uncapping beer

Brown Bottles, Silver Cans, Green Brewing

By Ian Drew | August 27, 2017
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SaltWater Brewery has developed six-pack can holders from spent grains, not plastic.
SaltWater Brewery has developed six-pack can holders from spent grains, not plastic. (Photo: SaltWater Brewery)

You’ve seen the “Save Water, Drink Beer” t-shirt. But casual beer drinkers may not know that it can take six to eight gallons of water to produce one gallon of beer. So many craft breweries are doing their part to brew eco-responsible beer.

First, brewing requires an extensive amount of energy. New technologies have allowed many breweries to seek alternatives to conventional energy sources. In 2001, Uinta Brewing became the first business in Utah to become 100 percent wind-powered. Sierra Nevada, one of the country’s first craft breweries, has also been a leader in sustainable energy. Utilizing one of the nation’s largest private solar arrays with over 10,000 individual panels and four 250 kilowatt co-generation hydrogen fuel cells, they’re able to produce over half of their total electricity needs on site. Here in the Sunshine State, it only seems logical for local breweries to take advantage of this resource for power. Partnering with Solar Impact, Swamp Head Brewery in Gainesville became the first solar-powered brewery in the state. Other breweries around the country, including Stone, Highland, Lagunitas, New Belgium, Kona and Flying Fish, have installed significant solar power systems to fuel their operations.

Using Spent Grain

One major byproduct of beer production is spent grain. Brewers have found a variety of uses for this leftover barley that has had the majority of sugars extracted from it. Most donate or sell it to farmers for use as feed for cattle, chickens or even worms. Some cattle farmers have even reported that their cows prefer the spent grain because it begins to ferment before it’s fed to them – one can only imagine that they’re looking for the buzz that comes with it. Other farmers compost the grain to create nutrient-rich, natural fertilizer for their plants. Many breweries use this grain for in-house cooking, making breads, pizzas or other dough. Funky Buddha’s spent-grain pretzels are on their menu, and they’ve partnered with Whole Foods Markets to make an exclusive spent-grain bread from their Floridian Hefeweizen leftovers.

SaltWater Brewery is developing a new six-pack can holder using spent grain. This makes it completely edible by any fish or animal who may come into contact with it – a big development, since most plastic six-pack rings end up in the ocean and pose a serious threat to fish, turtles, sea birds and other wildlife. In 2011, Alaskan Brewing Co. developed a first-of-its-kind steam boiler, which feeds off spent grain, reducing their oil use by over 65 percent. This creates a unique cycle where they use the steam to make beer, then use the leftover grain to make steam, which makes more beer, and so on.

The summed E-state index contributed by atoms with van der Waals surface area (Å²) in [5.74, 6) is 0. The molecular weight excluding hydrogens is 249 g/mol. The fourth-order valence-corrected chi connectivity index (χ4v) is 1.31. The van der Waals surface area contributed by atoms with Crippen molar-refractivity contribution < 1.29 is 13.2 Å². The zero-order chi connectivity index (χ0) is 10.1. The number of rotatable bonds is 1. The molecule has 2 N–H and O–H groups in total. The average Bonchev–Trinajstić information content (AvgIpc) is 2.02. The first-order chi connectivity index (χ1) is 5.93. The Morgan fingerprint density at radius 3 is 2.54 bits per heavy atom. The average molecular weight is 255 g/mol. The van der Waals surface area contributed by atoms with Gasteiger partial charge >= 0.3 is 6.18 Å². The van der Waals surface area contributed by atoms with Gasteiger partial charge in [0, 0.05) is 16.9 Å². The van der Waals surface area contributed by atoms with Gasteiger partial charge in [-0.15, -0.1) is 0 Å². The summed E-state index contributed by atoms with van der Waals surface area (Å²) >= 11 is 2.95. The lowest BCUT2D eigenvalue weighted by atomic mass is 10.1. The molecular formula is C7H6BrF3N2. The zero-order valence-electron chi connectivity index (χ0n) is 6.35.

SaltWater Brewery six-pack
SaltWater Brewery six-pack (Photo: SaltWater Brewery)

Reducing Emissions

Byproducts of brewing are the creation of CO2 and steam. Many breweries have invested in ways to reduce or reuse these emissions. A variety of breweries, including Alaskan, Brooklyn and Matt Brewing, have invested in CO2 reclamation systems that collect the naturally created carbon dioxide (released during fermentation) and utilize it for packaging or elsewhere in the brewing process. New Belgium and Founders use vapor-condensing units that capture the steam produced during the brewing process, then condense it to make water, which is used in various ways around the brew house instead of evaporating away.

When it comes to ingredient sourcing, many breweries aim to make the most eco-friendly purchasing decisions. Some – including Inlet Brewing, Bison Organic Beer and Peak Organic – buy organic ingredients, minimizing the impact of pesticides and other farming practices that harm the environment. Others who operate close to hop and barley-growing regions source as locally as possible to minimize fuel use in shipping. Rogue and Sierra Nevada have invested in growing many of their own ingredients. Rogue not only grows and malts their own grain and hops, they harvest their own honey from bees on property; grow pumpkins for their pumpkin beers; and even have in-house coopers who make their barrels. These breweries challenge themselves to be as self-reliant and sustainable as possible.

Craft breweries around the world are known for their innovation in their beers, and that extends to ways to help the environment. As a customer, you can support these companies and local businesses. Like bringing reusable bags to the grocery store, don’t forget about your growlers. They are infinitely reusable and help to minimize all of the energy that goes into packaging and shipping beer. In fact, now would be a great time to fill, drink, repeat!

Article from Edible South Florida at http://ediblesouthflorida.ediblecommunities.com/drink/brown-bottles-silver-cans-green-brewing
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